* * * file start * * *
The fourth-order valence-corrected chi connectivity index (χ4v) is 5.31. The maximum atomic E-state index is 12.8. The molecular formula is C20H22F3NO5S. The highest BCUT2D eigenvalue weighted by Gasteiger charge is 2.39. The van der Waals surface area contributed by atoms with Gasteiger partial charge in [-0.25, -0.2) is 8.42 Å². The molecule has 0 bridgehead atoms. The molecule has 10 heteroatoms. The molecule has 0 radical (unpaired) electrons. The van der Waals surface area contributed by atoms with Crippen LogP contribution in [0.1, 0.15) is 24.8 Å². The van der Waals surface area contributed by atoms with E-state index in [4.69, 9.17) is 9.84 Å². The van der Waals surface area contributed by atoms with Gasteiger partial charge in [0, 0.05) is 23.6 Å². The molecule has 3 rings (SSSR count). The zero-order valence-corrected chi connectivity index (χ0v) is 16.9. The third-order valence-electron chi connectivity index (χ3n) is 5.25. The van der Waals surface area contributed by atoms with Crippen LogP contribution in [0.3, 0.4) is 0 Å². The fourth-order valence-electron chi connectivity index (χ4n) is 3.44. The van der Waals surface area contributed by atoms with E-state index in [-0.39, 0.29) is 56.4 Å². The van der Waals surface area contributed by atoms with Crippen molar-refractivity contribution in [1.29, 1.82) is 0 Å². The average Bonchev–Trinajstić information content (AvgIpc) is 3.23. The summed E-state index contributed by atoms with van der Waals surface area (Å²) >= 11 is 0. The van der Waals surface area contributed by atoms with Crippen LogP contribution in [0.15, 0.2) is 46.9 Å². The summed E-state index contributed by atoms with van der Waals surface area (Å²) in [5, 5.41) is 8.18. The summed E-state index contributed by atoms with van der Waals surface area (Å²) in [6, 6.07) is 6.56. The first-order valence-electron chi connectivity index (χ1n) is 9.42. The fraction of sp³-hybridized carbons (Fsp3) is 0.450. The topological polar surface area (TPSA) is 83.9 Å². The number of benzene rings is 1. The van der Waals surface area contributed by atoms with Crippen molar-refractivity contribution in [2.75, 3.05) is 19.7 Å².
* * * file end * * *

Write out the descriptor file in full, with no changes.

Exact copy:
The fourth-order valence-corrected chi connectivity index (χ4v) is 5.31. The maximum atomic E-state index is 12.8. The molecular formula is C20H22F3NO5S. The highest BCUT2D eigenvalue weighted by Gasteiger charge is 2.39. The van der Waals surface area contributed by atoms with Gasteiger partial charge in [-0.25, -0.2) is 8.42 Å². The molecule has 0 bridgehead atoms. The molecule has 10 heteroatoms. The molecule has 0 radical (unpaired) electrons. The van der Waals surface area contributed by atoms with Crippen LogP contribution in [0.1, 0.15) is 24.8 Å². The van der Waals surface area contributed by atoms with E-state index in [4.69, 9.17) is 9.84 Å². The van der Waals surface area contributed by atoms with Gasteiger partial charge in [0, 0.05) is 23.6 Å². The molecule has 3 rings (SSSR count). The zero-order valence-corrected chi connectivity index (χ0v) is 16.9. The third-order valence-electron chi connectivity index (χ3n) is 5.25. The van der Waals surface area contributed by atoms with Crippen LogP contribution in [0.3, 0.4) is 0 Å². The fourth-order valence-electron chi connectivity index (χ4n) is 3.44. The van der Waals surface area contributed by atoms with E-state index in [-0.39, 0.29) is 56.4 Å². The van der Waals surface area contributed by atoms with Crippen molar-refractivity contribution in [1.29, 1.82) is 0 Å². The average Bonchev–Trinajstić information content (AvgIpc) is 3.23. The summed E-state index contributed by atoms with van der Waals surface area (Å²) >= 11 is 0. The van der Waals surface area contributed by atoms with Crippen LogP contribution in [0.15, 0.2) is 46.9 Å². The summed E-state index contributed by atoms with van der Waals surface area (Å²) in [5, 5.41) is 8.18. The summed E-state index contributed by atoms with van der Waals surface area (Å²) in [6, 6.07) is 6.56. The first-order valence-electron chi connectivity index (χ1n) is 9.42. The fraction of sp³-hybridized carbons (Fsp3) is 0.450. The topological polar surface area (TPSA) is 83.9 Å². The number of benzene rings is 1. The van der Waals surface area contributed by atoms with Crippen molar-refractivity contribution in [2.75, 3.05) is 19.7 Å².